Founding director, Center for WorkLife Law; Distinguished professor of law, University of California, Hastings; Author
Joan C. Williams has played a central role in reshaping the debates over gender, class, and work-family issues for the quarter century. The culmination of this work is <em>Reshaping the Work-Family Debate: Why Men and Class Matter </em> (Harvard, 2010). Williams’ prize-winning book <em>Unbending Gender: Why Family and Work Conflict and What To Do About It </em>(Oxford, 2000), and reports such as <em>The Three Faces of Work-Family Conflict</em> (co-authored with Heather Boushey); <em>Opt Out or Pushed Out: How the Press Covers Work-Family Conflict, and One Sick Child Away from Being Fired: When Opting Out is not an Option</em> have influenced policymakers, the press, and activists. Williams, who is Distinguished Professor of Law and 1066 Foundation Chair at University of California, Hastings College of the Law, has authored or co-authored six books and over ninety academic articles and chapters, including one listed in 1996 as one of the most cited law review articles ever written. As Founding Director of the Center for WorkLife Law, Williams has played a central role in documenting workplace discrimination against adults with family responsibilities. WorkLife Law, <a href="http://www.worklifelaw.org" target="_hplink">www.worklifelaw.org</a>, works with employers, employees, employment lawyers, unions and public policymakers to eliminate discrimination against caregivers, to develop best-practice workplace flexibility policies, and to facilitate adoption of public policies to reconcile work and family. <br />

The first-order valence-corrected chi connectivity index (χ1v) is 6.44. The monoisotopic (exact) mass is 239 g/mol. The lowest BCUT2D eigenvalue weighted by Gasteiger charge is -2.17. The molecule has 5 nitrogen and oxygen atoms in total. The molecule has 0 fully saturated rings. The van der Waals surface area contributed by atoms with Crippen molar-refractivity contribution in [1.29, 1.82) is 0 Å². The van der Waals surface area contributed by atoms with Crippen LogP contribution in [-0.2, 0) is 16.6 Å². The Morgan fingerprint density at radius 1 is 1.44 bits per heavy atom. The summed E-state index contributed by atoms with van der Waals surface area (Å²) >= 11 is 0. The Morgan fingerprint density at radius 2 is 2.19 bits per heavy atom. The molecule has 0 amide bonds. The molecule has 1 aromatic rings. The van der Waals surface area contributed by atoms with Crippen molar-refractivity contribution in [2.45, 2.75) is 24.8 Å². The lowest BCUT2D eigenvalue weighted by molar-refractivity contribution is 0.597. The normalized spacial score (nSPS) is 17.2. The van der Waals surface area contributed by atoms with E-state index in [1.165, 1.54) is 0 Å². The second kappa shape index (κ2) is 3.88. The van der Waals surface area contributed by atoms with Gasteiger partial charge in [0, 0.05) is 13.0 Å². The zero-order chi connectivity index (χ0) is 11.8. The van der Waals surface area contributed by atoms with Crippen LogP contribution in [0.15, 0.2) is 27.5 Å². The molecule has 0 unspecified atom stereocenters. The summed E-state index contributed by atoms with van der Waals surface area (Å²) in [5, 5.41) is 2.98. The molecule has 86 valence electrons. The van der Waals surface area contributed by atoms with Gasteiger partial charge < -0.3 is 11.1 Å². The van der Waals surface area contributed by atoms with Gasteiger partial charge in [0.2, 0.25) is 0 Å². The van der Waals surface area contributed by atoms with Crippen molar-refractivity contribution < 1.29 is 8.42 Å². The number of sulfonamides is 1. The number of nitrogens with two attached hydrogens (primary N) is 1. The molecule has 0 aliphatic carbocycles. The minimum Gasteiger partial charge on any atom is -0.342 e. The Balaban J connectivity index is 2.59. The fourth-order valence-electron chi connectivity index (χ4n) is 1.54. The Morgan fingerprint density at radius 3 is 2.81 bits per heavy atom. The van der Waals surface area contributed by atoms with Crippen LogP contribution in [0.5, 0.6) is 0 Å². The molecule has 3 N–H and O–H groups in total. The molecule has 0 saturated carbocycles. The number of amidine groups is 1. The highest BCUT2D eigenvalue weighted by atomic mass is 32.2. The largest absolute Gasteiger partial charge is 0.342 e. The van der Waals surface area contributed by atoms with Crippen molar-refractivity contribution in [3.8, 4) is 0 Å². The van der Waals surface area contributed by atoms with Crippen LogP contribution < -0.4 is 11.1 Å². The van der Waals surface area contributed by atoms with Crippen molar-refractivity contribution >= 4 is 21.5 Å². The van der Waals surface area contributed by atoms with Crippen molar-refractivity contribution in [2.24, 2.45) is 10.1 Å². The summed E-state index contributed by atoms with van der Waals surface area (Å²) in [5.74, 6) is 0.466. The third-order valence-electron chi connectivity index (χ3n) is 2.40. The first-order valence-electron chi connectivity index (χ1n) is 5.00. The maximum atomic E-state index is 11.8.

Williams also is the co-founder of the Project for Attorney Retention, now the <a href="http://worklifelaw.org/womens-leadership/advancing-women-in-law/">PAR Research Institute</a>, which has played a leadership role in helping the legal profession advance and retain women, and offer work-life balance to men as well as women.